At the Hadoop Summit in San Jose my most immediate observation was exactly this: companies from mainstream industries walking the summit. That was a sign – a sign that Hadoop and it’s ecosystem is not a Bay Area phenomenon. A few quick conversations and it was obvious that Hadoop has gained adoption. Adopters are not necessarily on the bleeding edge (yeah, everybody is not a Twitter, Facebook or LinkedIn), but that’s in fact a good thing. For sure, people have come with stories about use cases where they believed the Hadoop stack would help them. The growth in the adoption and probably a correlating event – the growth in the attendance at the summit , seems to be no short of phenomenal. As Doug Cutting put it – it was way beyond what he had imagined.
These are in my view some of the key highlights and sound bytes of the summit:
1) Apache YARN – as the Data Operating System. YARN brings to hadoop the ability to run multiple, concurrent managed applications of which MapReduce is just one of them. I think Apache YARN as a Data OS is a little bit of a stretch.My own personal view is one of Hadoop and YARN being more of a Big Data OS foundation. But there’s no denying that YARN is a key turning point in application and resource management.
2) Data Lake – I am not sure about this one :-). I lean more towards Merv Adrian’s Data “Reservoir” – but like Merv hinted, that’s probably not a battle that is going to be won.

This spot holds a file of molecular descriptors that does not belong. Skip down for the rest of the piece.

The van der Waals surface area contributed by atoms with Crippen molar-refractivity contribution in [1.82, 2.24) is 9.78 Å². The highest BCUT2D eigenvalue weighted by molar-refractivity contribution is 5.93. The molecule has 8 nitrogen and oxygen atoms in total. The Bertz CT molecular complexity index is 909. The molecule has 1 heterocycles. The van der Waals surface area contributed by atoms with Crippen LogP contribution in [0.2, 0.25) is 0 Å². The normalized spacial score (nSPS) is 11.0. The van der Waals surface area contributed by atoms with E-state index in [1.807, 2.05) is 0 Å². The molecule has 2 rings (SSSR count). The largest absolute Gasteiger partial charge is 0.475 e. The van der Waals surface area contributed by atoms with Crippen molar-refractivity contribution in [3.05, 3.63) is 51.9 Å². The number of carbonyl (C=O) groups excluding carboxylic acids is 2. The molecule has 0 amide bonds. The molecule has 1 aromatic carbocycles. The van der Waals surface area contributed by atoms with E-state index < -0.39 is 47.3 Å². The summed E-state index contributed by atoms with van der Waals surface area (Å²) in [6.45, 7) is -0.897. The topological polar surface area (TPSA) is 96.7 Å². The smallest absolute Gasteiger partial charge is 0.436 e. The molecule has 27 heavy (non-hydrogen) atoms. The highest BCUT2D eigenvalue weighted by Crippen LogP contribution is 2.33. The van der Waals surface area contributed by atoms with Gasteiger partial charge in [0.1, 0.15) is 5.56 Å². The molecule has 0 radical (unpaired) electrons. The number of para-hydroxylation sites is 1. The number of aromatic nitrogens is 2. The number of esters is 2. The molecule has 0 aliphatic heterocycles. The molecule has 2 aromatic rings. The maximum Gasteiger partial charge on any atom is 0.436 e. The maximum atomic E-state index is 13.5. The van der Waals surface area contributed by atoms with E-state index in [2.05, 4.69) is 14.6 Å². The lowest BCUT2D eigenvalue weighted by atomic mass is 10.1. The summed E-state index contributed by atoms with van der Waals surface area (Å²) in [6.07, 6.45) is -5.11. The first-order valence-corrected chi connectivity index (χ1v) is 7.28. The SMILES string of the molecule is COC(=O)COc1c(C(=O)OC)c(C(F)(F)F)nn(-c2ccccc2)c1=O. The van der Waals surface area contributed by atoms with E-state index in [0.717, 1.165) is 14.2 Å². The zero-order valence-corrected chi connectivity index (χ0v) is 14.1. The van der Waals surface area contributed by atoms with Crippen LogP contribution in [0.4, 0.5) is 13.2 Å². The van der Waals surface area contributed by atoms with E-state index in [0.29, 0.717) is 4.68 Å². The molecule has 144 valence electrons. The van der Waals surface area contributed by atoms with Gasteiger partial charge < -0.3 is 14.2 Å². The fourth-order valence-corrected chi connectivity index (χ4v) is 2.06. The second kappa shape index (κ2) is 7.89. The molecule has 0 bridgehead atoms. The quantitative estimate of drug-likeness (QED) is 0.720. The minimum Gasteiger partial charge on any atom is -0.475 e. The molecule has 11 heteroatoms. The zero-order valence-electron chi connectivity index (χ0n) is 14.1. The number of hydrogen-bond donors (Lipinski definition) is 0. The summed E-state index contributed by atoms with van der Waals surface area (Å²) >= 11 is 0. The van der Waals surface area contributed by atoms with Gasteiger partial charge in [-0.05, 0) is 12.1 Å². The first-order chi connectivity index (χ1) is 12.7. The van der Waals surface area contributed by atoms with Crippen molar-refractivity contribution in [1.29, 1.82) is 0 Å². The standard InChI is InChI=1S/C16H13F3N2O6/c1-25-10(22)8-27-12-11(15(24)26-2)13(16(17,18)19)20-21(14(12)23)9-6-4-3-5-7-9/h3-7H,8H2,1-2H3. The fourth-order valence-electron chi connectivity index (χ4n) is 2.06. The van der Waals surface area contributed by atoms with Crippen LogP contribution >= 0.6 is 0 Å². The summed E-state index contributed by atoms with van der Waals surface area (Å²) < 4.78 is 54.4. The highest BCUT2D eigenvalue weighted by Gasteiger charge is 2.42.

3) Interactive/Low Latency : Clearly this is what is being talked about as “Big Data 2.0”. This is more of the “bleeding edge“. This is taking Hadoop outside it’s batch processing origins.
4) SQL On Hadoop (Analytics on Hadoop): This really goes with 3) but it deserves a spotlight of it’s own. It’s obvious that there is a high market demand to run analytics with a tested and popular language such as SQL.
5) In-Memory – Again, goes hand in hand with 3, but just given the sheer products and technologies, this deserves a spotlight on it’s own.
6) Security – Two acquisitions in this space from HortonWorks and Cloudera made the topic of security a key one.
7) HBase as the “default” NoSQL – I was really surprised at how much HBase has grown in terms of performance and features (specifically Phoenix). All vendors seem to be actively supporting and pushing HBase.
My favorite sessions:
1) By far my most favorite session was the “Hadoop Puzzlers” by the Cloudera team – very engaging, entertaining and very insightful – and judging by the “standing room only” audience , this may have been a crowd favorite.
2) The RocketFuel folks did a great job walking through best practices of deploying Hadoop in their Had”ops” or Had”oops” talk
3) The Yahoo team did a great job on their Data Discovery talk giving some very insightful information on HCatalog. I definitely came away thinking I needed to explore that more.
4) I also had the opportunity to sit with Arun Murthy on his long term vision around YARN – all I can say it keep an eye out for more YARN features (hint: even less justification for Hadoop in a virtualized environment?)
The Parquet session gets some high points – I think this is a powerful capability that will have a significantimpact in the analytics world.
Overall great conference, my only compliant is that getting the right session length seems to be a real art, can never get that quite right. 40 minute sessions seem to be the right mid-way point between too short and too long (1 hr). However most of these were technical sessions and I definitely think technical sessions need to be closer to an hour. You may have to reduce some sessions, but the quality would go up. There were lot of assumptions in most talks, which I am guessing is OK for the Silicon Valley crowd, but probably not for others.
There was a general sense that the technology disruption is too fast, too furious – everybody realizes that playing catch-up is almost impossible.
In summary, Big Data 2.0 has arrived, the Elephant roams freely outside the Bay Area and dare I say this – Hadoop has maybe become approachable ?